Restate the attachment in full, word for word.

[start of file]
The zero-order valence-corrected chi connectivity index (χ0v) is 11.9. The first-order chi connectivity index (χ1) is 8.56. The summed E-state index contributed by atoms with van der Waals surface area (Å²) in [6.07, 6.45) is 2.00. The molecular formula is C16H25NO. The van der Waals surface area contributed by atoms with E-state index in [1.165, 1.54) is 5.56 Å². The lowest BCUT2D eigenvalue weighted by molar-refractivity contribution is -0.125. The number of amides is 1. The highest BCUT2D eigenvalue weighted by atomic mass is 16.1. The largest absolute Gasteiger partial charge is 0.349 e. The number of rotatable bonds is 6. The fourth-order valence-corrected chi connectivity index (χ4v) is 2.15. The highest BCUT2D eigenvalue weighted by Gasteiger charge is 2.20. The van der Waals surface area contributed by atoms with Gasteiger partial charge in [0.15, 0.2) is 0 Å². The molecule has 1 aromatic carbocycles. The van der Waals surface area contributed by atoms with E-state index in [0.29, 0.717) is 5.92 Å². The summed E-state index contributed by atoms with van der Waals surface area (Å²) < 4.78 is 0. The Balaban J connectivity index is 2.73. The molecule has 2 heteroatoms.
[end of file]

The zero-order valence-corrected chi connectivity index (χ0v) is 11.9. The first-order chi connectivity index (χ1) is 8.56. The summed E-state index contributed by atoms with van der Waals surface area (Å²) in [6.07, 6.45) is 2.00. The molecular formula is C16H25NO. The van der Waals surface area contributed by atoms with E-state index in [1.165, 1.54) is 5.56 Å². The lowest BCUT2D eigenvalue weighted by molar-refractivity contribution is -0.125. The number of amides is 1. The highest BCUT2D eigenvalue weighted by atomic mass is 16.1. The largest absolute Gasteiger partial charge is 0.349 e. The number of rotatable bonds is 6. The fourth-order valence-corrected chi connectivity index (χ4v) is 2.15. The highest BCUT2D eigenvalue weighted by Gasteiger charge is 2.20. The van der Waals surface area contributed by atoms with Gasteiger partial charge in [0.15, 0.2) is 0 Å². The molecule has 1 aromatic carbocycles. The van der Waals surface area contributed by atoms with E-state index in [0.29, 0.717) is 5.92 Å². The summed E-state index contributed by atoms with van der Waals surface area (Å²) < 4.78 is 0. The Balaban J connectivity index is 2.73. The molecule has 2 heteroatoms.